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Suspension travel - how much? Which shocks/springs and why?


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I know over the years there has been much written and said about improving the suspension of a Land Rover. And lots of different products and setups. I thought it might be interesting to revisit this and explore what I'm currently looking at doing and accomplishing. As well as what others have done. Because some older products & kits are no longer available and there are new shocks available these days and maybe new ideas also.

 

I'll be upfront and honest and say, I am no expert and no engineer. I'm just an enthusiastic home mechanic, who doesn't always want to follow the masses or conform to the norm.

My past build (and sadly now missed) was a leaf sprung 88 Series III, which some of you may recall due to my build thread on here. Whereby I altered the suspension and added 14" travel shocks. I don't think I ever got the full travel out of the shocks and there was certainly more left in the suspension. But I got it to a stage were it was lovely balanced front to rear and certainly flexed well enough to embarrass far newer machinery.

KReJK6Bl.jpg

q01LMlkl.jpg

 

However, this thread is much more centred on coil sprung, Defender style suspension. And while I'm not unhappy with my current 88 coilers setup, I don't believe I have yet managed to get it to equal my old leaf sprung setup.

 

Some of the principles I have tried to adhere to with suspension:

  • Keep it low or as near to standard ride height
  • Maintain suspension compression as well as droop
  • Supple and comfortable off road
  • Stability
  • Safe on road handling
  • Balanced front to rear suspension

 

My current setup is somewhat simple and basic. Just slightly longer shocks (ProComp +2's sourced from Paddocks). And the longest springs I could find.

I'm not really a fan or advocate of dislocating suspension. Although I accept it may become the only real option.

All mounting points are currently stock.

I used to run Range Rover Red/White springs all round, as according this this very helpful list from another member:

http://www.red90.ca/rovers/springinfo.html

These springs are 170lbs/in and 16.95" long. I found them to be too stiff on the rear, so I have since replaced them with some Flatdog 133lbs/in +2" Range Rover front springs. In practice they seem to have the same uncompressed length as the red/white springs, although being a little softer offer a slightly lower ride height.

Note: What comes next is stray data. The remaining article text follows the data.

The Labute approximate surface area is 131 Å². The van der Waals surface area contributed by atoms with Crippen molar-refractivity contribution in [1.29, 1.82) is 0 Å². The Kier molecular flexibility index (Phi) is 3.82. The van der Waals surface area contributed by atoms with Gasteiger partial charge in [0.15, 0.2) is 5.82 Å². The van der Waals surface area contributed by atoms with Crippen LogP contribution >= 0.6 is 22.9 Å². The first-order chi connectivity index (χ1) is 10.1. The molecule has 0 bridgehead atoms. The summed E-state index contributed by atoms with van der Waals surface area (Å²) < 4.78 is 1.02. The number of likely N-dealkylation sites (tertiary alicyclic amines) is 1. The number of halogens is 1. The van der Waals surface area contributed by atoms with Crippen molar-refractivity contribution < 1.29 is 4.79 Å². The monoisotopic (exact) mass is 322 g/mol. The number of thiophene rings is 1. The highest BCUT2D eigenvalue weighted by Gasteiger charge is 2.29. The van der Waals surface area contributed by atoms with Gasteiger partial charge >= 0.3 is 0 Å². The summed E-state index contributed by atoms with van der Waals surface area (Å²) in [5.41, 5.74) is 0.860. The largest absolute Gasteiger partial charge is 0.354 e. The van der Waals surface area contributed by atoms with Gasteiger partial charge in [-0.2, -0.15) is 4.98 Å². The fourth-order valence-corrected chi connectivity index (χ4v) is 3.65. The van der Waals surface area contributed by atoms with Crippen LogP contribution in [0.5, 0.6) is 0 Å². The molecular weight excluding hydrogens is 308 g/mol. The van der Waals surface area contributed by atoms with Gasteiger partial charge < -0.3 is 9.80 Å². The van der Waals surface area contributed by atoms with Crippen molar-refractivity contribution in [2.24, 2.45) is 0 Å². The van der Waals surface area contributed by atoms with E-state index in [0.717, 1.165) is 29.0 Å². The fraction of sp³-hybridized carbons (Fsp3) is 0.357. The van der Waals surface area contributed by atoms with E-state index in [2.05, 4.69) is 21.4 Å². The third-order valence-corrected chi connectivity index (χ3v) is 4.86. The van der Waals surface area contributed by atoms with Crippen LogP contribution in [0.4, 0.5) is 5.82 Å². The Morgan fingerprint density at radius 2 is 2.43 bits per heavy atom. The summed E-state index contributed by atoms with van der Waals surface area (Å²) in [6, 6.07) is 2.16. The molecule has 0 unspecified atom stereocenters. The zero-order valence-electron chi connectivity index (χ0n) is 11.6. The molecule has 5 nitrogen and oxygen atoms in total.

vDQDxV4l.jpg

My plan will be to put the same springs on the front too, as with the red/whites the front is riding about 3/4" higher than the back.

 

Question: Is it possible to buy a spring longer than 17" that is soft enough? Looking online I've not seen anything. I know Tomcat motorsport do some grey springs which are popular with trials vehicles. But I do not know the specs of them.

 

With the long springs and only +2 shocks, I'm not yet hitting issue with the rear springs dislocating. I believe I am maxing out the rear shock currently.

EjNAyIPl.jpg

*ignore the fact the bump stop is missing... 🤣

 

As a datum point, from the stop outside edge of the upper spring seat to the top of the axle tube, measuring along the outside of the spring. I'm getting about 20", which is giving me about 5 1/4" down travel from sitting on level ground. I'm sure this can be much improved.

At the front, I believe I am also maxing the front shock out also. And using the same datum points I'm getting just over 19 1/2". Giving in the region of 4.5-4.75" down travel from sitting level (remember the front sits higher than the rear currently).

Which makes for quite a nicely balanced vehicle off road.

rVlJTV4l.jpg

 

We also tried the same on my brothers 200Tdi Ninety. He is running +2" Flatdog standard rate springs all round (standard for a 90). So they are longer, but not heavier. He is also running stock mounts and +2 Terrafirma shocks all round.

 

Sitting level his 90 sits slightly lower than my 88 coiler does. Therefore the suspension should be slightly more compressed. At the rear, using the same datum points he easily gets 20" when extended. And this is using jubilee clips to retain the spring in the upper seat, without them he gets an easy extra 2". Giving nearly 8" of down travel compared to my setup making only just over 5 inches. The 90 has a 'wide' angle A-frame ball joint and somewhat worn upper shock bushes (you could see over 1/4" of travel was from here). I'm running a 20 year old factory A-frame ball joint that has never been off the vehicle and poly bushes. I also wonder if the Terrafirma shocks are actually slightly longer than the ProComps.

However the front is a different story. I have made a mod on mine to allow my front radius arms to give more downward travel. The 90 is 100% bone stock in this regard. Down travel was recorded at only 2.8", so no where near maxing the shock out and nearly half the down travel of my 88. And while the 90 performs well, you can see it has a lot more rear axle travel than front axle.

Here is a little comparison of how the vehicles currently perform off road:

 

So where too next?

 

Well I know I have a few issues to solve. Such as, under compression the rear wheels hit the seat boxes and despite having heavily trimmed arches, are also hitting what is left of them.

lL2rFXMl.jpg

Trimming the last inch of wheel arch and cutting the seat boxes is a must.